“The United States and Ambassador Sison continue to encourage Haiti’s political, economic, and civil society stakeholders to enter into an inclusive dialogue to identify a path to form a functioning government that will serve the Haitian people,” a State Department spokesperson for the Bureau of Western Hemisphere Affairs said. “This process should remain firmly rooted in democracy and the respect for the rule of law, and address the country’s pressing economic and social concerns. We support the Haitian people’s aspirations for a better life. We have reiterated that goal as recently as Deputy Secretary Sullivan’s meeting with Haitian Foreign Minister Edmond on September 26.”

Stephane Dujarric, spokesman for U.N. Secretary-General António Guterres said Thursday the world organization is continuing to follow the situation. The U.N. is scheduled to permanently close its 15-year-old peacekeeping presence in Haiti on Oct. 15.

“The U.N. continues to encourage all actors to refrain from violence, respect human rights, and allow the normal functioning of hospitals and emergency services, as well as the work of the humanitarian actors who are assisting the most vulnerable populations,” Dujarric said.

Wilson opened the discussions with two Haitian American elected officials, Miami Dade County Commissioner Jean Monestime and North Miami Beach Commissioner Michael Joseph. While the two men appeared at a loss on her question on how to help Haiti, the women on the panel — Metellus, Paul and fellow activists Marleine Bastien and Karen Andre — did not mince words.

“The volatile aspect of this crisis goes beyond politics. It goes beyond partisanship. It goes beyond borders and is so dangerous it can destabilize the entire region,” said Andre, a lawyer who formerly worked in the Obama administration. “All I am going to do is repeat what the people have been saying for the last year... Where is the PetroCaribe money?”

Andre’s question has become the chant of anti-grassroots activists in the country, which ignited in June after its Superior Court of Auditors accused the president and others aligned with his PHTK political party of embezzling billions of dollars in savings from the Venezuela PetroCaribe program.

“They are calling for accountability from so-called elected officials to account for where that money had gone,” Andre said. “They are calling for a stop to the massacres, the extrajudicial killings that are happening.”

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Paseus Juvensky St. Fleur, who trained as a lawyer and is now an activist working for social justice, drops to his knees as protesters trying to barricade a major road argue with police trying to stop them, in Port-au-Prince, Haiti, Wednesday, Oct. 2, 2019. Rebecca Blackwell AP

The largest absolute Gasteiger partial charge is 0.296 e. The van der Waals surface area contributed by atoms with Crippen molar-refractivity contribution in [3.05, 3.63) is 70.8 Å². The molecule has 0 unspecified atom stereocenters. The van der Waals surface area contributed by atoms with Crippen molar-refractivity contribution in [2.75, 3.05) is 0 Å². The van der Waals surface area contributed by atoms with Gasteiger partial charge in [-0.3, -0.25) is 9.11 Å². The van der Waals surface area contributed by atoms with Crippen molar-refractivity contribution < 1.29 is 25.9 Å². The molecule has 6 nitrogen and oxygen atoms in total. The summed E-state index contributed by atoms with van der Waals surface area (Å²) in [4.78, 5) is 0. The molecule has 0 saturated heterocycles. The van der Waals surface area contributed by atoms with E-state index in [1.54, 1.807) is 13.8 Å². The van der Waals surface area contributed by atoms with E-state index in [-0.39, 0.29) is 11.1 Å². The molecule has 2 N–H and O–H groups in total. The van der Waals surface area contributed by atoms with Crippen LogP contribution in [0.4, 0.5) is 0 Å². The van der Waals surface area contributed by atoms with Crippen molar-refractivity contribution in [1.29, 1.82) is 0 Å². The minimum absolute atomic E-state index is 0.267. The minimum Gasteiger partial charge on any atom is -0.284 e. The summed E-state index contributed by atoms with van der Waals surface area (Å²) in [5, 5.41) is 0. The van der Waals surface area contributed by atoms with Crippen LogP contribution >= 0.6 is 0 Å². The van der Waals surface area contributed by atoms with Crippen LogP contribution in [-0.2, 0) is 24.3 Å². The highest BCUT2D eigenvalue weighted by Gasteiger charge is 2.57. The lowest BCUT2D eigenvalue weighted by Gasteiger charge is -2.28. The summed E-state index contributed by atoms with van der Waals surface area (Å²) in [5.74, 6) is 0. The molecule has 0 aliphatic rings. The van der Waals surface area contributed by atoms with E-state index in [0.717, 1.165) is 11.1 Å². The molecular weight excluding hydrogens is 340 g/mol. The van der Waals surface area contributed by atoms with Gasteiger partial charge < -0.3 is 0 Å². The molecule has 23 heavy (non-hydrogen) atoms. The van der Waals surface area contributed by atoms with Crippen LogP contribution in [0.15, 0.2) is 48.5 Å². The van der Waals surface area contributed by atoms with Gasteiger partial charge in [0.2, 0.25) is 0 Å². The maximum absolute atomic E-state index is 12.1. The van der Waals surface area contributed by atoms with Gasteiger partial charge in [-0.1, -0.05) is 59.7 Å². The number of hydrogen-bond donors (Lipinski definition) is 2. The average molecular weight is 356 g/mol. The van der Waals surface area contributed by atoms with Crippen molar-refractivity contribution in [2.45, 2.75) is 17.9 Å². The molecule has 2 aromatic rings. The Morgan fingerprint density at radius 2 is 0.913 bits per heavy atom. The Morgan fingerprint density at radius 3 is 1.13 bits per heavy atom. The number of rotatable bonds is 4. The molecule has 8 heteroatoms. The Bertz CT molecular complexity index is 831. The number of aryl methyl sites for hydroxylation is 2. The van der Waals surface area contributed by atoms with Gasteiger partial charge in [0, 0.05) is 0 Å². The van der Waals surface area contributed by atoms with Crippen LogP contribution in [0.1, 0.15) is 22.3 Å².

Bastien said the world’s silence on Haiti has been deafening. “Why is the world so silent about what’s going on in Haiti? Why is the world silent about the massacres?

“The Haitian people are suffering. The Haitian people are asking for our support. The Haitian people are dying.”

While not making any promises, Pelosi said she had taken note of the panel’s concerns. She said she heard the panelists about wanting Haitians to make their own decisions, and noted that U.S. assistance wasn’t always meddling. The meeting, she said, shined a light on the current situation in Haiti, which hasn’t had much attention.

Pelosi did take issue though with one of the comments, which had to do with Venezuelan leader Nicolas Maduro. Paul remarked that President Trump was supporting Moïse because of the Haitian president’s decision to vote against Maduro.

“Maduro is a thug,” Pelosi replied, adding that Maduro is behind injustices and horrors in Venezuela and she could not condone that. She accused him of “exporting corruption” in the hemisphere, adding, “I cannot let my view of Maduro go unspoken in a group of this kind.”

Wilson said the discussions had given her much to think about.

“We’ve been meeting with people from the diaspora on Haiti, over and over again,” Wilson said. “We have a president of a country who the people feel is corrupt, who the people feel is stealing the money that has been sent there.... They cannot have access to gasoline, so they are protesting in the streets and we have to find a solution to stop the protests or we’ve got to find a way to remove the president. It’s just that simple.”

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Jacqueline Charles has reported on Haiti and the English-speaking Caribbean for the Miami Herald for over a decade. A Pulitzer Prize finalist for her coverage of the 2010 Haiti earthquake, she was awarded a 2018 Maria Moors Cabot Prize — the most prestigious award for coverage of the Americas.